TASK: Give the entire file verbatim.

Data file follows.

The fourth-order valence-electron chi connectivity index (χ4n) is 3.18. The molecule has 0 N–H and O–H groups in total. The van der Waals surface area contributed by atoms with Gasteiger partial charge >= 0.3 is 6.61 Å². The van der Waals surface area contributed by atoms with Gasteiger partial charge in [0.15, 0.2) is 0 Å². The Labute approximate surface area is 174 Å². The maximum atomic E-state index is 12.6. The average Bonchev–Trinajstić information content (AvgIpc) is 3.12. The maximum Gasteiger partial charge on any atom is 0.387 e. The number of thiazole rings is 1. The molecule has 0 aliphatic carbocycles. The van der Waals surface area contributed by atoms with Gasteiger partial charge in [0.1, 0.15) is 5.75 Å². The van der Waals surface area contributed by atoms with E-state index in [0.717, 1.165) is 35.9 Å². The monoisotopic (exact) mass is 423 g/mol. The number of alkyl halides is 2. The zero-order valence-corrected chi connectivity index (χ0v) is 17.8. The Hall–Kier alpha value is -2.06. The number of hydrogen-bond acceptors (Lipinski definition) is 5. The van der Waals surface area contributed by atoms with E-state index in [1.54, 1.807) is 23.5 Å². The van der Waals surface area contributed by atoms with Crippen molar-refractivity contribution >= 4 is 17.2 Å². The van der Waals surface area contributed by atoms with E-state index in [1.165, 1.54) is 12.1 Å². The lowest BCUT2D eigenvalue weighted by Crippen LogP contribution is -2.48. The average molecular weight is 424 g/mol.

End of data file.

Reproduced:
The fourth-order valence-electron chi connectivity index (χ4n) is 3.18. The molecule has 0 N–H and O–H groups in total. The van der Waals surface area contributed by atoms with Gasteiger partial charge >= 0.3 is 6.61 Å². The van der Waals surface area contributed by atoms with Gasteiger partial charge in [0.15, 0.2) is 0 Å². The Labute approximate surface area is 174 Å². The maximum atomic E-state index is 12.6. The average Bonchev–Trinajstić information content (AvgIpc) is 3.12. The maximum Gasteiger partial charge on any atom is 0.387 e. The number of thiazole rings is 1. The molecule has 0 aliphatic carbocycles. The van der Waals surface area contributed by atoms with Gasteiger partial charge in [0.1, 0.15) is 5.75 Å². The van der Waals surface area contributed by atoms with E-state index in [0.717, 1.165) is 35.9 Å². The monoisotopic (exact) mass is 423 g/mol. The number of alkyl halides is 2. The zero-order valence-corrected chi connectivity index (χ0v) is 17.8. The Hall–Kier alpha value is -2.06. The number of hydrogen-bond acceptors (Lipinski definition) is 5. The van der Waals surface area contributed by atoms with E-state index in [1.54, 1.807) is 23.5 Å². The van der Waals surface area contributed by atoms with Crippen molar-refractivity contribution >= 4 is 17.2 Å². The van der Waals surface area contributed by atoms with E-state index in [1.165, 1.54) is 12.1 Å². The lowest BCUT2D eigenvalue weighted by Crippen LogP contribution is -2.48. The average molecular weight is 424 g/mol.